Peru, a Child Campaigner for Education holds a blue tablet.

A boy wears glasses and smiles as he holds up his tablet provided by Save the Children to continue his education at home. Photo Credit: Miguel Angel Arreategui Rodriguez

Building a Safe and Positive Digital World for Kids is Possible

by Pina Jabbari, Senior Managing Director, Global Corporate Partnerships

One of the many joys I’ve found through parenthood is seeing the world through the eyes of my kids. It’s fascinating how a child’s unencumbered view can give old things new light.

Hearing my kids’ perspectives after watching a movie for the first time that I’ve seen ten times, taking them to places my family frequented when I was their age and even performing mundane daily chores together have sparked moments of inspiration and reflection.

A few days ago, my daughters were playing a game online and I asked them to teach me how to play. We laughed so hard together – mostly at my struggle to excel in the game they already knew so well.

Seeing the online world through their eyes triggered a reality check. I always thought I was a digital native, but maybe I am not. Seeing their online world through my eyes suddenly felt very disruptive.

Children have so much to gain through modern tech devices and internet access. They can have fun socializing and playing games. They can learn, no flashcards needed. Many schools are using online portals for math facts, sight words and reading.

That’s what my daughters’ experience when they are online.  While I didn’t exactly learn how to play the game, I realized that being online is largely a positive experience for them. And I think I’ve done my part as their mom to make it that way by configuring the built-in parental control settings to limit who they can speak to, what content they can see, which apps they can download and how much screen time they’re allowed.

So, why did it take seeing the internet through their eyes to show me the redeeming parts of it?

Every generation seems to be skeptical, if not fearful, of things that weren’t around when they were growing up. The internet is one of those things, and it’s not irrational to have reservations about its use by children. It’s the most common place where recruitment for sex trafficking occurs, with 40% of victims recruited online. Teens report online bullying and harassment as a major problem and 59% say they’ve experienced it. The National Center for Missing and Exploited Children says their analysis of child sexual abuse materials rose 15,000% from 2005 to 2020 – seemingly in line with the prolific spread of personal computers and internet access in American homes.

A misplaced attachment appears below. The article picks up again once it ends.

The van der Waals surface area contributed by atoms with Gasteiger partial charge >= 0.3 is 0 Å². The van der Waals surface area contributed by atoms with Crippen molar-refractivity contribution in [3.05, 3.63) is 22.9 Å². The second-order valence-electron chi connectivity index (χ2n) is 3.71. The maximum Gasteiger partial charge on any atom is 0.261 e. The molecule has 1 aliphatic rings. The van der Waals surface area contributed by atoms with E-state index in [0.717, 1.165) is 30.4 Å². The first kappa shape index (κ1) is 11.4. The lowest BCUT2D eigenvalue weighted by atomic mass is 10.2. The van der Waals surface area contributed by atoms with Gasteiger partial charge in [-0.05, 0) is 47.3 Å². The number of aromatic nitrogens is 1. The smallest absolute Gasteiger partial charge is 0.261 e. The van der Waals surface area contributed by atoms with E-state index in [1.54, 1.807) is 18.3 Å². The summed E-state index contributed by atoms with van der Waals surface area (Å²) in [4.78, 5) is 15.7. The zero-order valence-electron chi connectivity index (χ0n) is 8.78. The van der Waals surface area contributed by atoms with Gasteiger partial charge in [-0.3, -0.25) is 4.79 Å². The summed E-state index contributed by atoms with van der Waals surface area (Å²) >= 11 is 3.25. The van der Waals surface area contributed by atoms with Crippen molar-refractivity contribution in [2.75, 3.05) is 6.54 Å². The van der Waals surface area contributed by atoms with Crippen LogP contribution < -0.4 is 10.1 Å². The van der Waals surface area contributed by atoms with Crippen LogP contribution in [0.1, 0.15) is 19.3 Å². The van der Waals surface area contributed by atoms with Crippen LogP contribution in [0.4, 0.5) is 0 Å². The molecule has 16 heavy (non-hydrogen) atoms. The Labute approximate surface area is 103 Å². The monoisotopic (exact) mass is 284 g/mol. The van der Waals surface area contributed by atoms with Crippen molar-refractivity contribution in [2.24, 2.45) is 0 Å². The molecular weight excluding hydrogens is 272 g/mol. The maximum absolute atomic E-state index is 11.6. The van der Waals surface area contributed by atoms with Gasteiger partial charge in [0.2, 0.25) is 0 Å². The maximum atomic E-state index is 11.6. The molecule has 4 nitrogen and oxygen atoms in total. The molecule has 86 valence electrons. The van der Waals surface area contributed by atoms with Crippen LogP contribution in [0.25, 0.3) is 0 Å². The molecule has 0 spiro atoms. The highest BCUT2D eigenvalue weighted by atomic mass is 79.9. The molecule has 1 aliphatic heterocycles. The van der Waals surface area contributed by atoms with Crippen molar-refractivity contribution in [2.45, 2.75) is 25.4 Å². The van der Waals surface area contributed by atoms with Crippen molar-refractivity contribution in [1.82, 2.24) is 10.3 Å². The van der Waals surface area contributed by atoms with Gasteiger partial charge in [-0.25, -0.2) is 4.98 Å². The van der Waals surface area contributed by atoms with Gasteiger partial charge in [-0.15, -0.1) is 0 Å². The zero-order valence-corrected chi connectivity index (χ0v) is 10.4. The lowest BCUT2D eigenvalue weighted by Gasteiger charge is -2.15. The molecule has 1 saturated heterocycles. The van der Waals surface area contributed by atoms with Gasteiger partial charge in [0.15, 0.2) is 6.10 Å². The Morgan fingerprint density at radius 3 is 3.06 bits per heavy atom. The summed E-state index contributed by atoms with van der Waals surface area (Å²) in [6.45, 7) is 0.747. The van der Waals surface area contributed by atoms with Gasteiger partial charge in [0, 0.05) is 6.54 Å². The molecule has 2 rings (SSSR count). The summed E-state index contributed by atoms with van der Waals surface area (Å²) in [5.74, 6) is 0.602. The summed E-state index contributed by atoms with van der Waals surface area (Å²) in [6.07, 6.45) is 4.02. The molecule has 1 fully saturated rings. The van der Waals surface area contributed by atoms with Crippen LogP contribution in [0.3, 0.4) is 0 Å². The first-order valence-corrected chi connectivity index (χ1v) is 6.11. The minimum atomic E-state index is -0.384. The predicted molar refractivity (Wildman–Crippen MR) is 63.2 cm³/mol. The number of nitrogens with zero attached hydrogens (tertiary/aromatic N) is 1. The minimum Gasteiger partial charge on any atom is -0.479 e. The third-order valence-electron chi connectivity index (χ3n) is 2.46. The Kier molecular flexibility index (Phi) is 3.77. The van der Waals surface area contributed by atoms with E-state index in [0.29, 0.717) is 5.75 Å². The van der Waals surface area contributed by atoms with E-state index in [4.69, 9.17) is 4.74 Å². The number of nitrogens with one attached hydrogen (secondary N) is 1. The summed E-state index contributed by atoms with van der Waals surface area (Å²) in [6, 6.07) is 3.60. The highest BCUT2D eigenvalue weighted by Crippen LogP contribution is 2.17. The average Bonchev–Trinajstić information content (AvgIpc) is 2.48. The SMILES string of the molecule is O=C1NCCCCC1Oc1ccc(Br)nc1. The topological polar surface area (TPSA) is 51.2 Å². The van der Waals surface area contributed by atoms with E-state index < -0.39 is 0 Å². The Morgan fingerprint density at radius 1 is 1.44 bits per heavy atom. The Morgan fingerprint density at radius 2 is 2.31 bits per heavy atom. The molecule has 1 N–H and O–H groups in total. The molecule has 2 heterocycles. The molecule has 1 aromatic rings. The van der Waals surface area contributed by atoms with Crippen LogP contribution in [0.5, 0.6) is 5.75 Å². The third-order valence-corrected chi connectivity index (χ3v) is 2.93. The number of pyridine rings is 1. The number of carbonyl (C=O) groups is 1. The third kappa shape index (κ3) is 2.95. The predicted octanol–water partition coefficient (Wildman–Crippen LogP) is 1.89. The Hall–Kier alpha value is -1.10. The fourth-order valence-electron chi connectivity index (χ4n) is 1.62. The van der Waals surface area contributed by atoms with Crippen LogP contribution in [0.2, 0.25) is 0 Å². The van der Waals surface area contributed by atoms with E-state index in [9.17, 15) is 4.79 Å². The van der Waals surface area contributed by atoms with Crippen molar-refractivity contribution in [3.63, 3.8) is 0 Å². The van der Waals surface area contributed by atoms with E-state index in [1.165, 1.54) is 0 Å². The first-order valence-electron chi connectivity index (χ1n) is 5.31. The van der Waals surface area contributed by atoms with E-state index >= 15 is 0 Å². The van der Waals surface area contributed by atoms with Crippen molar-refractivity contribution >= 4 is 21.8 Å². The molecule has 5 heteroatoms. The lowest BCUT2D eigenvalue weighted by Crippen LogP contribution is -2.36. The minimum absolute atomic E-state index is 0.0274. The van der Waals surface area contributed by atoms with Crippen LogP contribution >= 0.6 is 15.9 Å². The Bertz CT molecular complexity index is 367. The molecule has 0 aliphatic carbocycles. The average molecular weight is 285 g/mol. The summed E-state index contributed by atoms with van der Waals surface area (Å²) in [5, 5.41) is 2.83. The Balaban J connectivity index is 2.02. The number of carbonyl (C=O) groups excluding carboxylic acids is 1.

Parents are right to approach kids’ internet access with caution, but it is possible to build a digital world with and for children that is safe and positive.

This #SaferInternetDay, I’m proud to be part of a global team at Save the Children that is doing just that.  We are working to:

  • better protect kids from abuse, exploitation, bullying, harassment and extremism when they are online
  • increase their participation in digital inclusion, skill-building and influencing regulatory change
  • ensure that their mental wellbeing is not at risk

It is a privilege to raise children with broad access to devices and the internet, but as a parent, it’s a constant challenge of balancing the opportunities the internet provides and its potential harm. A digital world that is safe and positive for children is possible if we all work together. Kids, parents, governments, the private sector and communities around the world all have a role to play. And our success will help kids realize their full potential and be better equipped to thrive in the global economy.

Join us in our fight to make sure that every child – no matter where they live or what their background is – can use the internet safely in ways that contribute to their participation and well-being.


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